Tune it Up, Map it Out: 7 Tips for a Solo Road Trip

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Solo travel is empowering, thrilling and sometimes a little scary but there is nothing I enjoy more than a road trip. Hitting the road alone allows me to create my own adventure. After years of hitting the highway, following are my seven tips for planning and enjoying a solo road trip while keeping safe.

Tune It Up
Remember those words of wisdom your driver education instructor echoed? No, not “lookout” or “slow down” but his words about checking your car’s fluids, tires and lights. Perform a maintenance check on your vehicle or take it to your mechanic to ensure it can make the road trip prior to departure. Check the fluids each morning before hitting the road, too.

Tune Up Your Vehicle to Ensure it's Worthy of a Road Trip

Tune Up Your Vehicle to Ensure it's Worthy of a Road Trip

Invest in a Navigation System
Sure, travel is about the journey but it’s no fun ending up where you shouldn’t, especially if it’s dangerous. Invest in a navigation system whether it be something like OnStar Turn-by-Turn Navigation System in your vehicle, a portable GPS or GPS built into a smartphone. If you’re comfortable using maps, put the navigation systems away, but keep it handy just in case.

At the same time, don’t rely solely on your navigation system in case a signal can’t be reached. Always carry a map to your final destination.

Share Your Itinerary, But Not with Everyone
Let someone know where you’re going and when you get there but avoid utilizing social networks for this especially when checking into your hotel. It’s great collecting badges and earning points through Foursquare, sharing a magnificent view on Twitter or bragging about the fabulous spa tub in your Facebook status but in addition to family and friends watching your posts, you don’t know who else is watching.

If you feel the need, let your social network of followers know about the hotel you stayed in after you checked out. Think about this, if someone knows where you are staying, they can either show up at the hotel or call the hotel to contact you. Or, if they know what hotel you are staying before your arrival, they could contact the hotel to change or cancel the reservation.

Invest in a Navigation Unit but Keep a Map Handy, Too

Invest in a Navigation Unit but Keep a Map Handy, Too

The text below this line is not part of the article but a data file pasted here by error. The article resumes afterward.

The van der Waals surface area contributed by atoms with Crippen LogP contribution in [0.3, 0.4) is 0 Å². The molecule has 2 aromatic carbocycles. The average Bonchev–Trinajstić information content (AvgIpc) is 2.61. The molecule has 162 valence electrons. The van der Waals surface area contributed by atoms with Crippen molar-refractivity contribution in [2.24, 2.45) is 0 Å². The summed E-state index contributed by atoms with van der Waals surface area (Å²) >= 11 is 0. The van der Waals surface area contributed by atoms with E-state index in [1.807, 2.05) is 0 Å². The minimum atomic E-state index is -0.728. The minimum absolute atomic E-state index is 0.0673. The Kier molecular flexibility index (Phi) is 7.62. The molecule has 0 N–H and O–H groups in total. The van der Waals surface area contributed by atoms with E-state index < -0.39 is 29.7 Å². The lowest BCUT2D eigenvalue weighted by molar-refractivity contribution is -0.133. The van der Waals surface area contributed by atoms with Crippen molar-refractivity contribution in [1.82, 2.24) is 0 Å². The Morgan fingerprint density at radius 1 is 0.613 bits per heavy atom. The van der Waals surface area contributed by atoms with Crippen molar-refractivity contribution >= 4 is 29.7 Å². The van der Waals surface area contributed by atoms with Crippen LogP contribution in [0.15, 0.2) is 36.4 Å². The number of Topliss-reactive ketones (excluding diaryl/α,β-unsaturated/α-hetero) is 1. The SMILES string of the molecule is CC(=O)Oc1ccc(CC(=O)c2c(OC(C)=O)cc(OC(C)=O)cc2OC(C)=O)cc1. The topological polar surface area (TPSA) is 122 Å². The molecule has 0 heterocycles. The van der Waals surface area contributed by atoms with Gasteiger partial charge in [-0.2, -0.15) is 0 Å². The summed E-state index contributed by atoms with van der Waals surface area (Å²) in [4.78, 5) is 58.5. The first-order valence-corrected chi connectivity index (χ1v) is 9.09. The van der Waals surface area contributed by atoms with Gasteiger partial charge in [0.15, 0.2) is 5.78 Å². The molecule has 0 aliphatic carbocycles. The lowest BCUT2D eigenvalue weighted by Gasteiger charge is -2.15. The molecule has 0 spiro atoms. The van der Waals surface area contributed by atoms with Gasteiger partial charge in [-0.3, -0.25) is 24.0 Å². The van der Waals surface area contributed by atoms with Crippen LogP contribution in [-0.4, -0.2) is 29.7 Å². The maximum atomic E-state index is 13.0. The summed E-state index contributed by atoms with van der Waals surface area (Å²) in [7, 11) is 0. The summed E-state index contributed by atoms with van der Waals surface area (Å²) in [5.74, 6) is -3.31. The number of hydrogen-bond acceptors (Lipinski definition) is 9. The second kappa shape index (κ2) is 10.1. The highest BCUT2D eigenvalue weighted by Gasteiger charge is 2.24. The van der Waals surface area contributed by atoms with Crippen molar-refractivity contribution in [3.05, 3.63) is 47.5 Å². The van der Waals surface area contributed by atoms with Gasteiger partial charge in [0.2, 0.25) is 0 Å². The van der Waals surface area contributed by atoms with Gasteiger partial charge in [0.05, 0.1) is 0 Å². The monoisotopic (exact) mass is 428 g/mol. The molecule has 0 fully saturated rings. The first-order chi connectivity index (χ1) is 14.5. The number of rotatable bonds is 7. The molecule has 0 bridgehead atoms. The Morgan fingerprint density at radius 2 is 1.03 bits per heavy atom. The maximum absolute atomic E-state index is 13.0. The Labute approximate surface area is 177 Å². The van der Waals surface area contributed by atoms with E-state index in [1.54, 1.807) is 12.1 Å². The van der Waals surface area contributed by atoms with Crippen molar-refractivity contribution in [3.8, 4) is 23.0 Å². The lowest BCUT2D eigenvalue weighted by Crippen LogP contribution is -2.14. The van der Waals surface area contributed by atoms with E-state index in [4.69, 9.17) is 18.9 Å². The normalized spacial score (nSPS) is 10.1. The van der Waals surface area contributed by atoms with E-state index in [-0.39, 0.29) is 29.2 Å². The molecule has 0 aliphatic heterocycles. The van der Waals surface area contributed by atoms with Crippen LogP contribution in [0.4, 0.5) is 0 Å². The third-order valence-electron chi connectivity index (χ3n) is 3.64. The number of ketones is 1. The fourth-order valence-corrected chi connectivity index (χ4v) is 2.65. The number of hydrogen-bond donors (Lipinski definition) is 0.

Join an Auto Club
I have been a card-carrying member of AAA for about 20 years and it is peace of mind knowing they will be there with roadside assistance in case something happens to my car. In addition, membership grants discounts in some hotels, attractions and services and the AAA iPhone application is useful in locating businesses offering discounts. Plus, maps and guidebooks are available free of charge with membership.

Also, AAA has useful and free iPhone apps. The TripTik helps users locate businesses which offer AAA discounts and it also locates gas prices from area stations. Pretty handy these days!

Get Plenty of Rest
Sleep is important during a road trip and traveling solo means you need to be alert at all times. Get plenty of rest before hitting the road each day and know your daily driving limit. Stop every few hours to stretch your legs and rejuvenate your driving spirit.

Trust Your Instincts
Your instincts are one of the best traveling tools when traveling solo. Should the road lead you to a shady part of town or unsafe rest area and it does not feel right, trust your instincts and move along.

Get Out from Behind the Wheel and Enjoy the Adventure!

Get Out from Behind the Wheel and Enjoy the Adventure!

Enjoy the Adventure
Traveling solo means you control the itinerary including when you hit the highway for the day, which quirky roadside attractions to visit and when to call it an evening. Remember, although it is a road trip, get out from behind the wheel and enjoy the journey.

Save Money on Your Road Trip
Speaking of road trips, here are some tips for saving money during a road trip vacation in my article, “Don’t Let High Gas Prices Spoil Your Vacation.”

What tips do you have for a solo road trip?

Author: Solo Travel Girl

Originally from Buffalo, N.Y., a hiking trail led Jennifer Huber, aka: Solo Travel Girl, to a career path in tourism. She has worked in the tourism industry for more than 20 years including 10 years with a park management company in Yellowstone, Death Valley and Everglades National Park. She currently lives in Southwest Florida, and maintains this travel blog with the goal of inspiring others to travel alone, not lonely.

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